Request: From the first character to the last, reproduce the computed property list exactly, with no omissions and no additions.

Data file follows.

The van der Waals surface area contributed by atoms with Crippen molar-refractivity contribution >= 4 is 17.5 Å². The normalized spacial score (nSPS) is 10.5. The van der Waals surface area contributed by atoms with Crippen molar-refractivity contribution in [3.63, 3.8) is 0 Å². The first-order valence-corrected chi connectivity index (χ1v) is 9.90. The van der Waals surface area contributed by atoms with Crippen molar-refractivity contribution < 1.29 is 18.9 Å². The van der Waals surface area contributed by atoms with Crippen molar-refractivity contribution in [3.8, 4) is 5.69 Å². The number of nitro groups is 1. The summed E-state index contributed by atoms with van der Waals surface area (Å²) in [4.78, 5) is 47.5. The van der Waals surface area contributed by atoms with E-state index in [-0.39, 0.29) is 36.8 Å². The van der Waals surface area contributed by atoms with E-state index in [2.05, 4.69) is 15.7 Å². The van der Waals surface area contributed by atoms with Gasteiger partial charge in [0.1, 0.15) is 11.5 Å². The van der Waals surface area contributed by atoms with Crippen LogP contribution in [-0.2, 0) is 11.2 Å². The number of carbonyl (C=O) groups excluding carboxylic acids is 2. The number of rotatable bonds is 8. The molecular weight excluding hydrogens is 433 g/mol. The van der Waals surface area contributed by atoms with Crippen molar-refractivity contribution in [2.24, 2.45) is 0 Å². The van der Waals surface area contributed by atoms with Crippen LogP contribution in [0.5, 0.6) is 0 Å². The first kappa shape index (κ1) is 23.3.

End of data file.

The van der Waals surface area contributed by atoms with Crippen molar-refractivity contribution >= 4 is 17.5 Å². The normalized spacial score (nSPS) is 10.5. The van der Waals surface area contributed by atoms with Crippen molar-refractivity contribution in [3.63, 3.8) is 0 Å². The first-order valence-corrected chi connectivity index (χ1v) is 9.90. The van der Waals surface area contributed by atoms with Crippen molar-refractivity contribution < 1.29 is 18.9 Å². The van der Waals surface area contributed by atoms with Crippen molar-refractivity contribution in [3.8, 4) is 5.69 Å². The number of nitro groups is 1. The summed E-state index contributed by atoms with van der Waals surface area (Å²) in [4.78, 5) is 47.5. The van der Waals surface area contributed by atoms with E-state index in [-0.39, 0.29) is 36.8 Å². The van der Waals surface area contributed by atoms with E-state index in [2.05, 4.69) is 15.7 Å². The van der Waals surface area contributed by atoms with Gasteiger partial charge in [0.1, 0.15) is 11.5 Å². The van der Waals surface area contributed by atoms with Crippen LogP contribution in [-0.2, 0) is 11.2 Å². The number of carbonyl (C=O) groups excluding carboxylic acids is 2. The number of rotatable bonds is 8. The molecular weight excluding hydrogens is 433 g/mol. The van der Waals surface area contributed by atoms with Crippen molar-refractivity contribution in [2.24, 2.45) is 0 Å². The van der Waals surface area contributed by atoms with Crippen LogP contribution in [0.5, 0.6) is 0 Å². The first kappa shape index (κ1) is 23.3.